Pokemon Trozei is one of my favorite puzzle games ever (maybe next to Magical Drop), but basically, it's similar to Bejeweled if you were to mix the gameplay mechanics with Planet Puzzle League (another great game).  You start out making pokemon matches of 4 (horizontally or vertically) by sliding the rows up and down or side to side.  Then you need to match 3 then 2 and then it just starts making absurdly awesome and quick chain reactions to the point that it's possible to clear the whole screen.  I love this game simply because it does get to levels where the pokemon start dropping faster and faster (and I suppose it could be considered "harder" at that point), but it still has fairly simple gameplay and it starts out so easy that most young children could probably be up and playing it in a matter of minutes.

QuickSpot (DS)

If you were wondering what could possibly be even "easier" than a game where you basically move one or two little items, prepare to be amazed.  You may think that this game looks stupid.  And that's perfectly ok.  That's exactly what *I* thought when I first saw it.  Basically, this is the game version of your favorite "what is different on both of these pictures" puzzle from the Sunday Comics.  Obviously, the levels start out easy, and you have to circle the differences within a set period of time.  But eventually, the differences can become quite challenging, and you can even wirelessly play with your friends.  I used to play Quickspot with 6-7 friends on their DSes (humorously enough, this is probably the only game I've ever played wirelessly with friends on a regular basis), and you can basically trip each other up if you get enough points with tactics like making frogs swim across the screen or have it blur out and into focus.  There's even a "leaf" part where you blow into the microphone to blow the leaves away so you can see.  While this may not be the sort of game that some people would enjoy, it certainly goes beyond what I think most people would expect (plus there are some great images in the game too).  it would be really fun to play with your kids and not only that, but it increases spatial and focus brainpower.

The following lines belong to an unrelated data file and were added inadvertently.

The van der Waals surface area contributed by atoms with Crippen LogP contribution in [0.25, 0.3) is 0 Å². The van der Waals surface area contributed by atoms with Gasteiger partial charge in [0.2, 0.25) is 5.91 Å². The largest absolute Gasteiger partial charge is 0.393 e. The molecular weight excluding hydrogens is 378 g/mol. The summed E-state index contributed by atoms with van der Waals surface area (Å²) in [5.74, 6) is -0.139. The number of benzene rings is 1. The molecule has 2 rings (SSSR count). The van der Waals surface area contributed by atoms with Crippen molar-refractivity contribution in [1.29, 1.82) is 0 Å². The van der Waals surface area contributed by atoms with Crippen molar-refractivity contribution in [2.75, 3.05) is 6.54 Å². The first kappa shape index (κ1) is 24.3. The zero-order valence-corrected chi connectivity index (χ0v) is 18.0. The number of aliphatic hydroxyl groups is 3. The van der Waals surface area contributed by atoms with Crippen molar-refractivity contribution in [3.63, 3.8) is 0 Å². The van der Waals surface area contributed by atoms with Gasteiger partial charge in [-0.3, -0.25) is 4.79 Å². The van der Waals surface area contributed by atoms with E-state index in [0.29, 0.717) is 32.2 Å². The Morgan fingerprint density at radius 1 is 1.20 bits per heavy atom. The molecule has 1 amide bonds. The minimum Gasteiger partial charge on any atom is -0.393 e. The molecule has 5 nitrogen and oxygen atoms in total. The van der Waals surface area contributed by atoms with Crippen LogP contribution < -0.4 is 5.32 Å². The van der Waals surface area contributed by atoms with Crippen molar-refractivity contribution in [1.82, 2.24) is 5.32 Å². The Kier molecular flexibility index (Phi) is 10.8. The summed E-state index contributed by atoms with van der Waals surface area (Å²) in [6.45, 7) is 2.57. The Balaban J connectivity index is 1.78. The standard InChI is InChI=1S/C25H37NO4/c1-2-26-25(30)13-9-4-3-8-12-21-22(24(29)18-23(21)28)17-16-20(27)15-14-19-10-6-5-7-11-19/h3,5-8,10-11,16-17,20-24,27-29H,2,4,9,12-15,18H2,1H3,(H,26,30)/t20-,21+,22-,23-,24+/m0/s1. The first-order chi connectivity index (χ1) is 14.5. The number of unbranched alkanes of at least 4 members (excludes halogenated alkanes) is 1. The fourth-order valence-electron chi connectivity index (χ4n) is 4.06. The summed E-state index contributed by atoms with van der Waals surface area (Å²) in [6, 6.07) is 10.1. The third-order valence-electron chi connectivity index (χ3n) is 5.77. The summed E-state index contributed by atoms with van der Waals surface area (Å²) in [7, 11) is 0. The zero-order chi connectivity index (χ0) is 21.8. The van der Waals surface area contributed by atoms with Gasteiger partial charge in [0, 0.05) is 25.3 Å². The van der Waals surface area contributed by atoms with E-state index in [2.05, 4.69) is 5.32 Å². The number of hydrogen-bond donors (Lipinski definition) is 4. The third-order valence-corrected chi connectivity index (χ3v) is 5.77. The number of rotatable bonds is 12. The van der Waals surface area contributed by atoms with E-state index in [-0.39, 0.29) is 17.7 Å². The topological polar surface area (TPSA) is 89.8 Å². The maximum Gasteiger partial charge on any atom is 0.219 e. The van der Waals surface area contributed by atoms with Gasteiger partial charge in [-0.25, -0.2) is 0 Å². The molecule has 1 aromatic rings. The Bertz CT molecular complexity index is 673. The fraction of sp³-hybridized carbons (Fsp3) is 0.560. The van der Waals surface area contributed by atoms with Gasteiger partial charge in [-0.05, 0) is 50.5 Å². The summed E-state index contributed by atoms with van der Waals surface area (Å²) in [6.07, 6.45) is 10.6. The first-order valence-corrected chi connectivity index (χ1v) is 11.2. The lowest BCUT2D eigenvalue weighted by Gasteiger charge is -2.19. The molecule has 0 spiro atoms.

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Most of these games have an easy concept, easy game execution, and simple gameplay.  While they may have certain parts that become somewhat more challenging as time goes on, largely they are far easier than any "hardcore" game would ever be, even on the first level.  However, the "hardcoreness" level isn't exactly required to make a game great.  To some extent, enjoying an easy game is a lot like enjoying a nice, ripe sliced apple.  Even though the flavor is simple and clear, it's also textured and delicious.  While more complicated, harder games are like a princess cake-full of layers, a tough outer surface that doesn't want to be penetrated, a lot of fluffy heavy substance and the myriad number of flavors from the marzipan, heavy cream, yellow cake and jam.  Both are delicious, and neither is objectively "better" than the other.  But easy, simple games really excel in one way that more hardcore games often cannot-and that is in the relaxation factor.  When a game is easy and simple, it is easier to relax during the game instead of get wound up and even more stressed out than before.

Of course, these games are also usually priced as pretty affordable (you can get most of these for 10 bucks or less, although Princess Peach might be higher since it's Mario themed), so these games are also easy on the wallet.

But as usual, I am also interested in your thoughts.  What do you think of so-called "easy" games? Do you believe that they are just fluff and crap or do they have a valid place in the gaming marketplace? 

Until tomorrow!